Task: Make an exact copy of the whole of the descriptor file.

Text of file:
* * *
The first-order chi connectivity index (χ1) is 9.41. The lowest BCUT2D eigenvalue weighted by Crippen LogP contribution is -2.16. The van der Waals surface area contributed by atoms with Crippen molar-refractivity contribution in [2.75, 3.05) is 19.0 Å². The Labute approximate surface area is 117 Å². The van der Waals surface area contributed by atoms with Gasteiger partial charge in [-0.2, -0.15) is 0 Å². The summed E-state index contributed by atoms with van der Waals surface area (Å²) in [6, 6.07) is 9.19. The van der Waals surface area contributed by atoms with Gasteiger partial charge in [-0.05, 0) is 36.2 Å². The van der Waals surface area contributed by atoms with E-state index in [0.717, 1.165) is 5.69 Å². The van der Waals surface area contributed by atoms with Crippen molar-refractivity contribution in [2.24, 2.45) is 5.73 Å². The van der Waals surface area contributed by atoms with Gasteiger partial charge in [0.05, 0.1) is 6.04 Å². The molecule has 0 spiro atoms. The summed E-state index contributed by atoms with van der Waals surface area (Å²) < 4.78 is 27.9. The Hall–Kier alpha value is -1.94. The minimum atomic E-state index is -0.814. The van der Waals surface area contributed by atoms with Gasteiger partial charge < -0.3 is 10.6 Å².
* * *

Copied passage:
The first-order chi connectivity index (χ1) is 9.41. The lowest BCUT2D eigenvalue weighted by Crippen LogP contribution is -2.16. The van der Waals surface area contributed by atoms with Crippen molar-refractivity contribution in [2.75, 3.05) is 19.0 Å². The Labute approximate surface area is 117 Å². The van der Waals surface area contributed by atoms with Gasteiger partial charge in [-0.2, -0.15) is 0 Å². The summed E-state index contributed by atoms with van der Waals surface area (Å²) in [6, 6.07) is 9.19. The van der Waals surface area contributed by atoms with Gasteiger partial charge in [-0.05, 0) is 36.2 Å². The van der Waals surface area contributed by atoms with E-state index in [0.717, 1.165) is 5.69 Å². The van der Waals surface area contributed by atoms with Crippen molar-refractivity contribution in [2.24, 2.45) is 5.73 Å². The van der Waals surface area contributed by atoms with Gasteiger partial charge in [0.05, 0.1) is 6.04 Å². The molecule has 0 spiro atoms. The summed E-state index contributed by atoms with van der Waals surface area (Å²) < 4.78 is 27.9. The Hall–Kier alpha value is -1.94. The minimum atomic E-state index is -0.814. The van der Waals surface area contributed by atoms with Gasteiger partial charge < -0.3 is 10.6 Å².